The short answer to all these objections is—no, you really can’t and you really won’t. And the short reason for this short answer is that the liberal arts are a complex craft. No one would trust a doctor who educated himself online or in a “medicine reading club.” To learn a craft, one needs a guild, a community devoted to excellence in the craft, with masters and apprentices and tools. In the case of education, we have a curriculum set by a tradition, of which the masters are the custodians and master craftsmen. Education is a form of cooperative inquiry, and so it can’t be done on one’s own, and it takes more than an informal book club. There’s needs to be an institution that supports and governs and protects the community. Also, to gain a liberal education that forms one’s body, mind, imagination, and spirit takes many years, certainly more than four years of high school, and actually, more than four years of college. But that is all we have, and if the education is done right, it enables the student to go on to complete his education on his own because it renders him an independent inquirer and learner, always, of course, with Christ as the main teacher.
But all of this is common fare. I’d like now to describe liberal education in another way not so common. It’s a different and, I think, more fundamental reason than all the others, though it involves and builds upon the other reasons. C.S. Lewis in his great Abolition of Man exposes the poison of relativistic and scientistic education, where truth is subjective and where nothing exists except mindless matter in motion, and where education aims at power over the meaningless mass under nothing but the human will. Lewis says that this education produces “men without chests,” meaning, I think, men with no hearts. But then he says this: “The heart never takes the place of the head: but it can, and should, obey it.” Well, the heart should obey the head when the heart is behaving irrationally, when it is caught up in some sort of sentimentalism, but I think it’s better to say, ultimately, that the head must obey the heart. Why? Because the heart is the core of our being, as Dietrich von Hildebrand put it: “the most tender, the most inner, the most secret center in man.” It is where God comes to meet us, and it is the choices that come out of our heart, not out of our head, for which we shall be judged.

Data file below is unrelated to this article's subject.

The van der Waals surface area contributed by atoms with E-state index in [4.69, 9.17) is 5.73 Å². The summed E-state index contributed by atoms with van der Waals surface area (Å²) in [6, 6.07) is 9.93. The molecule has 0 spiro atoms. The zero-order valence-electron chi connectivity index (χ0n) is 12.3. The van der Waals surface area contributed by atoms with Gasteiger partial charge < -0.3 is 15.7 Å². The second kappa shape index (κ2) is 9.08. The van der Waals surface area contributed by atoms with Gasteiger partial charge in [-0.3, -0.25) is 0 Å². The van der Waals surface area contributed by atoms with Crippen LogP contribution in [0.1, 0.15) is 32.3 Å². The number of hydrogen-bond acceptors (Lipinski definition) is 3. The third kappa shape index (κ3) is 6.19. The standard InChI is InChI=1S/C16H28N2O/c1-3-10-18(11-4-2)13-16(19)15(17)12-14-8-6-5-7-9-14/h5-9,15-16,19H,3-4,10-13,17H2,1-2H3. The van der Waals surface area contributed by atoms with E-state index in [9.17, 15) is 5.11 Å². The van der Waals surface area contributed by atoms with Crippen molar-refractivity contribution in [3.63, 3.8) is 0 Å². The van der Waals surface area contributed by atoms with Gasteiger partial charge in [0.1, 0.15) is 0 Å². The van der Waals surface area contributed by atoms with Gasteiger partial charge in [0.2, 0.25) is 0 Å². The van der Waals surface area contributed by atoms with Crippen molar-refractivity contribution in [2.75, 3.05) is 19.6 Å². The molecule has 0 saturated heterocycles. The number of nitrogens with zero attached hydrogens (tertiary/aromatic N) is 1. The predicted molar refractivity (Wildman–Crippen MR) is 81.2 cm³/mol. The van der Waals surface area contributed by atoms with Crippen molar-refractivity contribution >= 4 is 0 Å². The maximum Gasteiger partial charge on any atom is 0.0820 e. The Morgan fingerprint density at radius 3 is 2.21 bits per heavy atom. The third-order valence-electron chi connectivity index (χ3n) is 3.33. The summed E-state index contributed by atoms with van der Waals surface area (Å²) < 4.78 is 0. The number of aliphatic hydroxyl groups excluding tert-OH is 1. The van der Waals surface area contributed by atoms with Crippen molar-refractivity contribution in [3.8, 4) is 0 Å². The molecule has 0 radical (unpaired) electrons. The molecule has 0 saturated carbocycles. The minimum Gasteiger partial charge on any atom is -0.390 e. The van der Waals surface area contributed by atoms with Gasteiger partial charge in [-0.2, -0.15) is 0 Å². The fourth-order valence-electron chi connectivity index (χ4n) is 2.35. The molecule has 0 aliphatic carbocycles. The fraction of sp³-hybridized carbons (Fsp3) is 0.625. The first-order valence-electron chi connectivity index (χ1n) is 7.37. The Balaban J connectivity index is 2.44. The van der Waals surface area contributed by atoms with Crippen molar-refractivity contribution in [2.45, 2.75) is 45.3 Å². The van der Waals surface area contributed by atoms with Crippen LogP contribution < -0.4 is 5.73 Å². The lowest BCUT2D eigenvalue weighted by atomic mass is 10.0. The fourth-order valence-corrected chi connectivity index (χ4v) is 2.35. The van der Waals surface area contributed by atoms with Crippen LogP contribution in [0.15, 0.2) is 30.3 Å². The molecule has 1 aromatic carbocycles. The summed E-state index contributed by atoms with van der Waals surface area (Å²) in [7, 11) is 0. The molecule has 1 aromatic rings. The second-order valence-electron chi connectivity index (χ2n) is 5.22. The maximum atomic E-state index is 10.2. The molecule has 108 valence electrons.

Liberal education, according to Blessed Cardinal Newman, is primarily formation of the mind enabling it to seek, know, and contemplate truth, which is the good of the intellect and which prepares us to know fully and love fully the One who is the truth. But I do not think education of the mind is sufficient. Just as a specialist education in one field or skill should not come before a generalist and integrative education in the principles and mindset of all fields, education of the mind alone or as foremost is imbalanced, and can lead to extreme deformations in the soul, such as hyper intellectualism, an inability to act decisively, and a lack of emotional intelligence and integration. In addition to the mind, there must also be an education of the body in endurance and long-suffering, the imagination in beauty, and the will in the good. All this is to say that a proper education is an education of the whole person, but the person is neither his intellect, his will, his imagination, his memory, nor his body. He is, rather, his heart. And the heart is what WCC educates best.
Why is the heart so important? In a word, God. God makes His presence known in our hearts, and we see God with our heart, not our eyes, and not even our intellects. But the synthesis of all our powers at the very core of our being. The heart is supernaturally educated by grace, the sacraments, the life of Christian charity, and the teachings of the Catholic Church, but the heart needs a robust natural education in order for the supernatural formation to take root and bear fruit. How can the heart be educated? Only by a “curriculum of the heart,” one that forms and perfects all our powers in different disciplines: humanities, the moral imagination; the fine arts, the aesthetic sense; the outdoors, the will, the senses, and our character; math and science, our powers of observation and interpretation; philosophy, our critical and questioning powers, our dialectical mind; and theology, our contemplative essence.